» MORE: Home loan eligibility requirements

3. See how much you can borrow

Once you know how much you can comfortably repay, you’ll want to work out how much you can borrow

This amount will be different among lenders, all of whom should have online borrowing calculators. So, you can at least get a ballpark figure by typing in a few variables. You could even start off with the bank you already have an account with.

What this example doesn’t take into account is individual credit history, any debt you may have, or rising interest rates. But when you apply to a lender, they will consider these factors.

Talk to a mortgage broker or financial planner to work out the right amount for you to borrow. 

» MORE: How to increase your borrowing capacity

4. Make a plan for the deposit and look for grants

Lenders in Australia generally require a 20% deposit, without which you would be liable for lenders mortgage insurance. Once you have an idea of your borrowing capacity, saving for a deposit should be your number one priority.

Saving for a deposit provides would-be lenders with evidence of financial discipline and reduces the amount you have to borrow. But saving up 20% of a home at today’s prices can be extremely hard. Even with a partner it could take years. So, this requirement undoubtedly puts off many would-be homeowners. 

Thankfully, there are ways around this. For example, buying a home with friends, finding a guarantor or looking for types of loans that accept smaller deposits.

You can also apply for a range of incentives offered by federal and state governments. For example, the First Home Owners Grant may at least go some way to covering the cost of the deposit. Visit your state government’s official website to see exactly what’s available.

Ask a mortgage broker or a financial adviser about your deposit options. Look at ways to save for a full deposit faster if that remains your only option.

5. Choose the right mortgage for you

Once you know what you can borrow and you’ve got your deposit together, it’s time to find a mortgage lender.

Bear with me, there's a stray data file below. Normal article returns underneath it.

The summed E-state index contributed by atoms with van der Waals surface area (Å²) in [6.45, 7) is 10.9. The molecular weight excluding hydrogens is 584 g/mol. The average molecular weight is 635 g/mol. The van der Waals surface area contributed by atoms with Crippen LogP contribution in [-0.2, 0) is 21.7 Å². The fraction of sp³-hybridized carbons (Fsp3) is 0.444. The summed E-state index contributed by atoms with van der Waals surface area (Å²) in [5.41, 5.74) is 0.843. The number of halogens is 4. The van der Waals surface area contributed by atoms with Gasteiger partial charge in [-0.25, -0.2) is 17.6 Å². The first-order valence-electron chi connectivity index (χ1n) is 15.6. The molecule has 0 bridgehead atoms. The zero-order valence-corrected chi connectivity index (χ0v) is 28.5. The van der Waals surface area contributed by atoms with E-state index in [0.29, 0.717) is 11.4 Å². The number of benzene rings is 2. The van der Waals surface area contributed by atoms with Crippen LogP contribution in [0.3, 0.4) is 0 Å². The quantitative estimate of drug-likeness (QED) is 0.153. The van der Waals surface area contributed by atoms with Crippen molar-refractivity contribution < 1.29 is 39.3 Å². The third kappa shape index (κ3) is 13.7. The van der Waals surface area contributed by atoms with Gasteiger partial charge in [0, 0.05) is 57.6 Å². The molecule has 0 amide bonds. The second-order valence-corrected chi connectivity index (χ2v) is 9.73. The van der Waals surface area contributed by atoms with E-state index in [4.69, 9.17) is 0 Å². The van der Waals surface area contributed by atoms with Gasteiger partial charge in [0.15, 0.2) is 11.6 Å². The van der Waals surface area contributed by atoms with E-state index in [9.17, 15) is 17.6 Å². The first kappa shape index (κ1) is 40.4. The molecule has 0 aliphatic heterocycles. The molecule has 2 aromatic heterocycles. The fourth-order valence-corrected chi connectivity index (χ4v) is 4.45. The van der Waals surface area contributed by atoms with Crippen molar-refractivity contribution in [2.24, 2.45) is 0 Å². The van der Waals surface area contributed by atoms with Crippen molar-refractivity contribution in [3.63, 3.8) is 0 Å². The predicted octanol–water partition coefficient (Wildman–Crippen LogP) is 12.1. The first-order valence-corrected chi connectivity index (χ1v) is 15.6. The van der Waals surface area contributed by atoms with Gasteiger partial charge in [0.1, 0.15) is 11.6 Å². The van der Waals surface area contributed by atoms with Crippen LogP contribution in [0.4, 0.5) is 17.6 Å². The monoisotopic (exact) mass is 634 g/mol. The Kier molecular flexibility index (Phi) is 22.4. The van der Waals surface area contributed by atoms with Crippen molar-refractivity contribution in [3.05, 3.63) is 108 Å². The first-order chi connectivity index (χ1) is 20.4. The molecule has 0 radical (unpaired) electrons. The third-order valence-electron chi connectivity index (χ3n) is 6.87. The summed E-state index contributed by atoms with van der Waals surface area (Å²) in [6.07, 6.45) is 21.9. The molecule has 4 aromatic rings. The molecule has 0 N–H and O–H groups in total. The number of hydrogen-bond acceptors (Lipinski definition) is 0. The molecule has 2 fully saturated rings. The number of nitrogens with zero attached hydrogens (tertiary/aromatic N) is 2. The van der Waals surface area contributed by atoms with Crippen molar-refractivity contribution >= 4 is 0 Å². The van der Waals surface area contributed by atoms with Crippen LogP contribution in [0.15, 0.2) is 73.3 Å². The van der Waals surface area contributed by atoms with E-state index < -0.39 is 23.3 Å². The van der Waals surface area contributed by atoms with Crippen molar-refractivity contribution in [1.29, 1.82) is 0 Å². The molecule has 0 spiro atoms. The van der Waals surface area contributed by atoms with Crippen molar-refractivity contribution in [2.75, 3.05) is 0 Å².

You may have banked with one of the Big Four banks your entire life and have family connections there. So, checking out its offerings is a logical starting point. Still, you shouldn’t feel wedded to your current bank if you can find a better deal elsewhere. 

Talking to a mortgage broker may be a good first step. They often represent several lenders and can do research on your behalf. A mortgage broker should also have an opinion of what type of loan best suits your situation. Without the help of experts, it can be overwhelming to decide — especially given the number of different loans available.   

When comparing mortgage options, the interest rate is obviously important. Look for a lower interest rate, usually on offer for at least the first 12 months, but often longer. Also check for things such as zero establishment fees and ways to use frequent flyer points, if possible. Consider features such as redraw and offset facilities.

6. Get pre-approval

Once you’ve settled on a lender and found the mortgage that suits you best, you’ll need mortgage pre-approval. This is where you go from guessing how much you can borrow to knowing what a real lender will offer. If you satisfy the lending criteria, this shouldn’t be a problem, and pre-approval lasts usually between 3 to 6 months.